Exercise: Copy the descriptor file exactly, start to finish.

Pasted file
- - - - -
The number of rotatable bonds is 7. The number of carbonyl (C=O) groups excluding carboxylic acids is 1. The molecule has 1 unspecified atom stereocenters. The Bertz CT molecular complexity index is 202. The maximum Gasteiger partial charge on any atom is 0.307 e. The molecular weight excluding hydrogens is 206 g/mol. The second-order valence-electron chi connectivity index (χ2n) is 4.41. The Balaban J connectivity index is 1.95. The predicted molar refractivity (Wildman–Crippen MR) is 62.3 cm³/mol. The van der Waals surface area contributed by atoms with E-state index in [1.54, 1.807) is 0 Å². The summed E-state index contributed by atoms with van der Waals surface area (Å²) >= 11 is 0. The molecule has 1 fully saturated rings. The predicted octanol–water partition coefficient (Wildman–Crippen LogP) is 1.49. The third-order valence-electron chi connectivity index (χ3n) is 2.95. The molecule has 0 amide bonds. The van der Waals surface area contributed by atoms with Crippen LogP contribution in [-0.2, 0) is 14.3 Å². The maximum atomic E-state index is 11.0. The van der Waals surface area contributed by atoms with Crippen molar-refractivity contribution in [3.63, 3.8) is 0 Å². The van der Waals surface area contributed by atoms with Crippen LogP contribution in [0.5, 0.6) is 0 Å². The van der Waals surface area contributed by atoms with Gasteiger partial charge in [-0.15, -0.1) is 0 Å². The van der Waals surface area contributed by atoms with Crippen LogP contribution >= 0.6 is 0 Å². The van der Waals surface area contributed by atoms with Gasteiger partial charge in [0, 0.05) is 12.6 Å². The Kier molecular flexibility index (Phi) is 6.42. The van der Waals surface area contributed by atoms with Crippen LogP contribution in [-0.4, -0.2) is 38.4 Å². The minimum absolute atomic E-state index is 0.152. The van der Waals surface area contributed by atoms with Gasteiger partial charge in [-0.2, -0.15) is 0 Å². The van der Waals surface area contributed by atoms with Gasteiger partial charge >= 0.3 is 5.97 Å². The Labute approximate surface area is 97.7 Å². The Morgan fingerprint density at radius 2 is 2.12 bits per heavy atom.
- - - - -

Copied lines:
The number of rotatable bonds is 7. The number of carbonyl (C=O) groups excluding carboxylic acids is 1. The molecule has 1 unspecified atom stereocenters. The Bertz CT molecular complexity index is 202. The maximum Gasteiger partial charge on any atom is 0.307 e. The molecular weight excluding hydrogens is 206 g/mol. The second-order valence-electron chi connectivity index (χ2n) is 4.41. The Balaban J connectivity index is 1.95. The predicted molar refractivity (Wildman–Crippen MR) is 62.3 cm³/mol. The van der Waals surface area contributed by atoms with E-state index in [1.54, 1.807) is 0 Å². The summed E-state index contributed by atoms with van der Waals surface area (Å²) >= 11 is 0. The molecule has 1 fully saturated rings. The predicted octanol–water partition coefficient (Wildman–Crippen LogP) is 1.49. The third-order valence-electron chi connectivity index (χ3n) is 2.95. The molecule has 0 amide bonds. The van der Waals surface area contributed by atoms with Crippen LogP contribution in [-0.2, 0) is 14.3 Å². The maximum atomic E-state index is 11.0. The van der Waals surface area contributed by atoms with Crippen molar-refractivity contribution in [3.63, 3.8) is 0 Å². The van der Waals surface area contributed by atoms with Crippen LogP contribution in [0.5, 0.6) is 0 Å². The van der Waals surface area contributed by atoms with Gasteiger partial charge in [-0.15, -0.1) is 0 Å². The van der Waals surface area contributed by atoms with Crippen LogP contribution >= 0.6 is 0 Å². The van der Waals surface area contributed by atoms with Gasteiger partial charge in [0, 0.05) is 12.6 Å². The Kier molecular flexibility index (Phi) is 6.42. The van der Waals surface area contributed by atoms with Crippen LogP contribution in [-0.4, -0.2) is 38.4 Å². The minimum absolute atomic E-state index is 0.152. The van der Waals surface area contributed by atoms with Gasteiger partial charge in [-0.2, -0.15) is 0 Å². The van der Waals surface area contributed by atoms with Gasteiger partial charge >= 0.3 is 5.97 Å². The Labute approximate surface area is 97.7 Å². The Morgan fingerprint density at radius 2 is 2.12 bits per heavy atom.